The restaurant industry has never experienced what we are going through right now. I spend all my time consulting with responsible operators to figure out how to continue operations, keep staff and guests safe, and maintain cash flow. Hundreds of meetings have the same theme: we will fight and do whatever is necessary to keep operating at some level and keep our staff and guests protected. Of course, the tricky part is figuring out how to avoid huge losses while we process through this modified operating scheme.
Our industry won’t be back to any semblance of normal until June of 2021. This statement takes in a lot of different metrics, including how deep of a hole we get into, when a vaccine becomes available, and when we get back to a normal entertainment and travel scenario. Operating in this environment is difficult and requires us to view restaurant ownership as an entirely different business, one that requires a great deal of operational, financial, and goal-oriented planning. Planning how you navigate through this time depends on your ability to let go of what you did in the past and reimagine what your operations can create in this new environment. I hear operators comment on how futile it feels doing projections or budgets in this situation where so many things are unknown or unpredictable. The answer to that comment is simple: nothing happens without a plan.
The core mandate in the restaurant industry has always been creating an environment that excels in food, beverage, and service. We are now being asked to perform a model that isn’t what we normally do. Restaurants that had a good percentage of to go, curbside pick up, or drop off are hanging in there. For restaurants with access to big outdoor spaces, they have pivoted and figured out how to achieve some percentage of normal sales. Others are either closed or are engaged in an operation they have never run before and are trying to break even.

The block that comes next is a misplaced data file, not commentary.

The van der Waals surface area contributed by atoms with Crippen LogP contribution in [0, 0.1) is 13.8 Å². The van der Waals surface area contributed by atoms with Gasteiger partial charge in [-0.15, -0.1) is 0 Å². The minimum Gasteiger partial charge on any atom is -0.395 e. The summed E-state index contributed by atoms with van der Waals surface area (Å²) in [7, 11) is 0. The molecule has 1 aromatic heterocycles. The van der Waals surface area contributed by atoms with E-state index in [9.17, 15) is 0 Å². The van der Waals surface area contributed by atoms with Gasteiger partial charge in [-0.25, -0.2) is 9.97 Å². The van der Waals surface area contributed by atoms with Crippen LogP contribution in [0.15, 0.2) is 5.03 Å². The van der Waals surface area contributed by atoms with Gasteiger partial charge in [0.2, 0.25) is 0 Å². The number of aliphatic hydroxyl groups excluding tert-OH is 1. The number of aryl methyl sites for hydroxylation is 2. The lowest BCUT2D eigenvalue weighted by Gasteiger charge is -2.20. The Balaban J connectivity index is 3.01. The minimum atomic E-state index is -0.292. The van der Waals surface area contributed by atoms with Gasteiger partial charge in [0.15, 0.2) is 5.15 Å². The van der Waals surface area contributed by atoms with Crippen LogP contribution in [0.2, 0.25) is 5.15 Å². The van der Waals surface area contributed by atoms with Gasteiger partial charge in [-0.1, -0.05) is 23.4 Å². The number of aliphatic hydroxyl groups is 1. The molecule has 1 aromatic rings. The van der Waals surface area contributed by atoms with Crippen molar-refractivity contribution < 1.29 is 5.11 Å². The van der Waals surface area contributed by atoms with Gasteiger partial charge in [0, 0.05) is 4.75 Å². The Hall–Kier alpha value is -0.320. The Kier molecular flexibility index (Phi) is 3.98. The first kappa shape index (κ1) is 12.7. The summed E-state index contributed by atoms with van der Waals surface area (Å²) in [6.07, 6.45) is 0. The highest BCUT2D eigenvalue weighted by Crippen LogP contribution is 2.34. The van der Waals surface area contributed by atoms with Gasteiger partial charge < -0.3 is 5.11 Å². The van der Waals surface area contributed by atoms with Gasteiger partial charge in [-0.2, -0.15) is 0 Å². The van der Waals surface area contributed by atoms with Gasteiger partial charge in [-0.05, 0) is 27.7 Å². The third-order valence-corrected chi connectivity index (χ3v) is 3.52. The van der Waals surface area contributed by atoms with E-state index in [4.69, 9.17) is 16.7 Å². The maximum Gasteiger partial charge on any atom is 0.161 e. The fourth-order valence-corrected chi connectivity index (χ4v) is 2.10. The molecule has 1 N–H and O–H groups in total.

Trying to engage guests positively and deliver our best product safely and responsibly is the whole ball game right now. But the product is different, staff training and protocols are different, management styles and procedures are different, and most importantly, the experience is vastly different from what guests are accustom.
Where Do We Go From Here?
Go back to the beginning, treat this new operating module, almost like a restaurant opening. Reset the service and management training to mirror what the expectation is for the new model. The reset of expectations needs to be clear to both the staff and the guest. Since we can no longer provide the type of service we previously could, we need to clearly communicate the expectations to both internal and external partners. Meet with your staff and management frequently. What are their challenges, where do they need support and direction? Address these issues as quickly as possible and tweak things every day if necessary, to ensure that the staff feels understood and supported.
The Guest Experience
Ahhh, the guest. It is horrible out there right now. Guests do not recognize that the service and product they are receiving has no connection to what they have experienced in the past. As we all know, this is due to the health department guidelines for social distancing and safety, the ability to hire workers, the need to operate with fewer employees and meet the unique demands placed upon our industry in this environment. Guests still expect to be serviced at a level that no longer exists.